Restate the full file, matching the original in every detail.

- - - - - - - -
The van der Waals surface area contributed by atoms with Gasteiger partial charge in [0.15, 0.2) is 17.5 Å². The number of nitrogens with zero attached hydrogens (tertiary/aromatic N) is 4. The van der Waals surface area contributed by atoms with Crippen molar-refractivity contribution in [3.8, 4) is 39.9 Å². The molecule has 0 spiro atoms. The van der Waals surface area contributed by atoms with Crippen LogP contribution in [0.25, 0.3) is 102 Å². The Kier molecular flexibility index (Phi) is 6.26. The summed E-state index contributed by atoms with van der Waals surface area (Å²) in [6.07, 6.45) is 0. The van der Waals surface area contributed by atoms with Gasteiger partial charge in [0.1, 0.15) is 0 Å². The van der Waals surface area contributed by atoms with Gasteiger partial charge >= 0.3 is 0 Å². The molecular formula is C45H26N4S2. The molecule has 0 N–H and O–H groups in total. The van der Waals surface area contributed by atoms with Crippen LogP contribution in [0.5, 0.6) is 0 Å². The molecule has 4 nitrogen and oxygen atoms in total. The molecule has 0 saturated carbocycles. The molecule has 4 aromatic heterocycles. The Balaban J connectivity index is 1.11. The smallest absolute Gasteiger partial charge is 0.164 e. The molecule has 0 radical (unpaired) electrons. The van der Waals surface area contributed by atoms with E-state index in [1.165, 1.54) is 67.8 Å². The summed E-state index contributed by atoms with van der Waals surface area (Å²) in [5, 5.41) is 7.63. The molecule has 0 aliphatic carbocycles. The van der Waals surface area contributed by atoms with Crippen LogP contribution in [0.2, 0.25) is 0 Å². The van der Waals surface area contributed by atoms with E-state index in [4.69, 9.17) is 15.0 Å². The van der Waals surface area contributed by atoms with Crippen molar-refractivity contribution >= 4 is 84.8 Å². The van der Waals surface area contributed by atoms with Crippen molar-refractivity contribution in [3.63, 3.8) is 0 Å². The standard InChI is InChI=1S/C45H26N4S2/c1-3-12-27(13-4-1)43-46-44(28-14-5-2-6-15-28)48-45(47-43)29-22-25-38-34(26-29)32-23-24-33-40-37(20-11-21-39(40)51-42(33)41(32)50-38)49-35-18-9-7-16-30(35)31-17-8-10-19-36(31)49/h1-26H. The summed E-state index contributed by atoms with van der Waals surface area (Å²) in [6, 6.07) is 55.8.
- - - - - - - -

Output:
The van der Waals surface area contributed by atoms with Gasteiger partial charge in [0.15, 0.2) is 17.5 Å². The number of nitrogens with zero attached hydrogens (tertiary/aromatic N) is 4. The van der Waals surface area contributed by atoms with Crippen molar-refractivity contribution in [3.8, 4) is 39.9 Å². The molecule has 0 spiro atoms. The van der Waals surface area contributed by atoms with Crippen LogP contribution in [0.25, 0.3) is 102 Å². The Kier molecular flexibility index (Phi) is 6.26. The summed E-state index contributed by atoms with van der Waals surface area (Å²) in [6.07, 6.45) is 0. The van der Waals surface area contributed by atoms with Gasteiger partial charge in [0.1, 0.15) is 0 Å². The van der Waals surface area contributed by atoms with Gasteiger partial charge >= 0.3 is 0 Å². The molecular formula is C45H26N4S2. The molecule has 0 N–H and O–H groups in total. The van der Waals surface area contributed by atoms with Crippen LogP contribution in [0.5, 0.6) is 0 Å². The molecule has 4 nitrogen and oxygen atoms in total. The molecule has 0 saturated carbocycles. The molecule has 4 aromatic heterocycles. The Balaban J connectivity index is 1.11. The smallest absolute Gasteiger partial charge is 0.164 e. The molecule has 0 radical (unpaired) electrons. The van der Waals surface area contributed by atoms with E-state index in [1.165, 1.54) is 67.8 Å². The summed E-state index contributed by atoms with van der Waals surface area (Å²) in [5, 5.41) is 7.63. The molecule has 0 aliphatic carbocycles. The van der Waals surface area contributed by atoms with Crippen LogP contribution in [0.2, 0.25) is 0 Å². The van der Waals surface area contributed by atoms with E-state index in [4.69, 9.17) is 15.0 Å². The van der Waals surface area contributed by atoms with Crippen molar-refractivity contribution >= 4 is 84.8 Å². The van der Waals surface area contributed by atoms with Crippen molar-refractivity contribution in [3.63, 3.8) is 0 Å². The standard InChI is InChI=1S/C45H26N4S2/c1-3-12-27(13-4-1)43-46-44(28-14-5-2-6-15-28)48-45(47-43)29-22-25-38-34(26-29)32-23-24-33-40-37(20-11-21-39(40)51-42(33)41(32)50-38)49-35-18-9-7-16-30(35)31-17-8-10-19-36(31)49/h1-26H. The summed E-state index contributed by atoms with van der Waals surface area (Å²) in [6, 6.07) is 55.8.